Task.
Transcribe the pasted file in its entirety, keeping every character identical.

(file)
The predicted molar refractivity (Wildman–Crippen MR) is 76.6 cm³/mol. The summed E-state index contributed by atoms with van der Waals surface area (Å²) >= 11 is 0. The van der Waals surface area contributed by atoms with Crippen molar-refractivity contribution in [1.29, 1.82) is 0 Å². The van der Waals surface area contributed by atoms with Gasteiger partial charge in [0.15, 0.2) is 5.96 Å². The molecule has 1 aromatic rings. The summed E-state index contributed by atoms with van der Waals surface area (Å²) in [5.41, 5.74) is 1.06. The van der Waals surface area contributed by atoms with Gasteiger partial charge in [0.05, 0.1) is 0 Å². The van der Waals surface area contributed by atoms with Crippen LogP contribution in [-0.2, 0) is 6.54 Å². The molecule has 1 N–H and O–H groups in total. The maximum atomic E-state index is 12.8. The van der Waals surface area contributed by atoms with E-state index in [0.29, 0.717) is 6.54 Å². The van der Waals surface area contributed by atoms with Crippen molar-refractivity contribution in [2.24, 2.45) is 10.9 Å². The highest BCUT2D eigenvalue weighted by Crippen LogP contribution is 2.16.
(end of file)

The predicted molar refractivity (Wildman–Crippen MR) is 76.6 cm³/mol. The summed E-state index contributed by atoms with van der Waals surface area (Å²) >= 11 is 0. The van der Waals surface area contributed by atoms with Crippen molar-refractivity contribution in [1.29, 1.82) is 0 Å². The van der Waals surface area contributed by atoms with Gasteiger partial charge in [0.15, 0.2) is 5.96 Å². The molecule has 1 aromatic rings. The summed E-state index contributed by atoms with van der Waals surface area (Å²) in [5.41, 5.74) is 1.06. The van der Waals surface area contributed by atoms with Gasteiger partial charge in [0.05, 0.1) is 0 Å². The van der Waals surface area contributed by atoms with Crippen LogP contribution in [-0.2, 0) is 6.54 Å². The molecule has 1 N–H and O–H groups in total. The maximum atomic E-state index is 12.8. The van der Waals surface area contributed by atoms with E-state index in [0.29, 0.717) is 6.54 Å². The van der Waals surface area contributed by atoms with Crippen molar-refractivity contribution in [2.24, 2.45) is 10.9 Å². The highest BCUT2D eigenvalue weighted by Crippen LogP contribution is 2.16.